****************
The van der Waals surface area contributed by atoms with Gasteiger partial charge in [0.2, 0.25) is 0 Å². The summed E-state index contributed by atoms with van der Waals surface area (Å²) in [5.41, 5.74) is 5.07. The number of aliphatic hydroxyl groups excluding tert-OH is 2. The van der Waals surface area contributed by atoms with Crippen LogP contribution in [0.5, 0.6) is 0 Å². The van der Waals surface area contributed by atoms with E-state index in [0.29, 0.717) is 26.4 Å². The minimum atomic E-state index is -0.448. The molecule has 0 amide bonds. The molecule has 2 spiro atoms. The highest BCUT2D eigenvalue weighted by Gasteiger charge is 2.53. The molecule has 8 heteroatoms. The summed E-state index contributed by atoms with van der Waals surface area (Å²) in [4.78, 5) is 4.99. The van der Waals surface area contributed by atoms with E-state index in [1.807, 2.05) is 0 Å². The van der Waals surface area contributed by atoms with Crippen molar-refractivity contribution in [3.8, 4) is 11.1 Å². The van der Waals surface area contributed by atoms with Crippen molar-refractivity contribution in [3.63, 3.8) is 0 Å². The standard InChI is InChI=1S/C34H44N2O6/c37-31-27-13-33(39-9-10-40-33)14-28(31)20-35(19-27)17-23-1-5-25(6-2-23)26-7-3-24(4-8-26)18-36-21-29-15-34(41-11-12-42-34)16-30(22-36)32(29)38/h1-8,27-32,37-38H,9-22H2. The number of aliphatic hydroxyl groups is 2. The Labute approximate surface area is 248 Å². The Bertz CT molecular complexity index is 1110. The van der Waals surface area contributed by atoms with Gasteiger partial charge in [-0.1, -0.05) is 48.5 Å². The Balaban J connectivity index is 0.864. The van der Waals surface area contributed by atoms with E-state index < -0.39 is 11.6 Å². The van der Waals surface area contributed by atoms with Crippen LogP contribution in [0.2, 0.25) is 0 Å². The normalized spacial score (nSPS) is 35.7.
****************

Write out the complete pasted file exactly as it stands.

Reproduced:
The van der Waals surface area contributed by atoms with Gasteiger partial charge in [0.2, 0.25) is 0 Å². The summed E-state index contributed by atoms with van der Waals surface area (Å²) in [5.41, 5.74) is 5.07. The number of aliphatic hydroxyl groups excluding tert-OH is 2. The van der Waals surface area contributed by atoms with Crippen LogP contribution in [0.5, 0.6) is 0 Å². The van der Waals surface area contributed by atoms with E-state index in [0.29, 0.717) is 26.4 Å². The minimum atomic E-state index is -0.448. The molecule has 0 amide bonds. The molecule has 2 spiro atoms. The highest BCUT2D eigenvalue weighted by Gasteiger charge is 2.53. The molecule has 8 heteroatoms. The summed E-state index contributed by atoms with van der Waals surface area (Å²) in [4.78, 5) is 4.99. The van der Waals surface area contributed by atoms with E-state index in [1.807, 2.05) is 0 Å². The van der Waals surface area contributed by atoms with Crippen molar-refractivity contribution in [3.8, 4) is 11.1 Å². The van der Waals surface area contributed by atoms with Crippen molar-refractivity contribution in [3.63, 3.8) is 0 Å². The standard InChI is InChI=1S/C34H44N2O6/c37-31-27-13-33(39-9-10-40-33)14-28(31)20-35(19-27)17-23-1-5-25(6-2-23)26-7-3-24(4-8-26)18-36-21-29-15-34(41-11-12-42-34)16-30(22-36)32(29)38/h1-8,27-32,37-38H,9-22H2. The number of aliphatic hydroxyl groups is 2. The Labute approximate surface area is 248 Å². The Bertz CT molecular complexity index is 1110. The van der Waals surface area contributed by atoms with Gasteiger partial charge in [-0.1, -0.05) is 48.5 Å². The Balaban J connectivity index is 0.864. The van der Waals surface area contributed by atoms with E-state index < -0.39 is 11.6 Å². The van der Waals surface area contributed by atoms with Crippen LogP contribution in [0.2, 0.25) is 0 Å². The normalized spacial score (nSPS) is 35.7.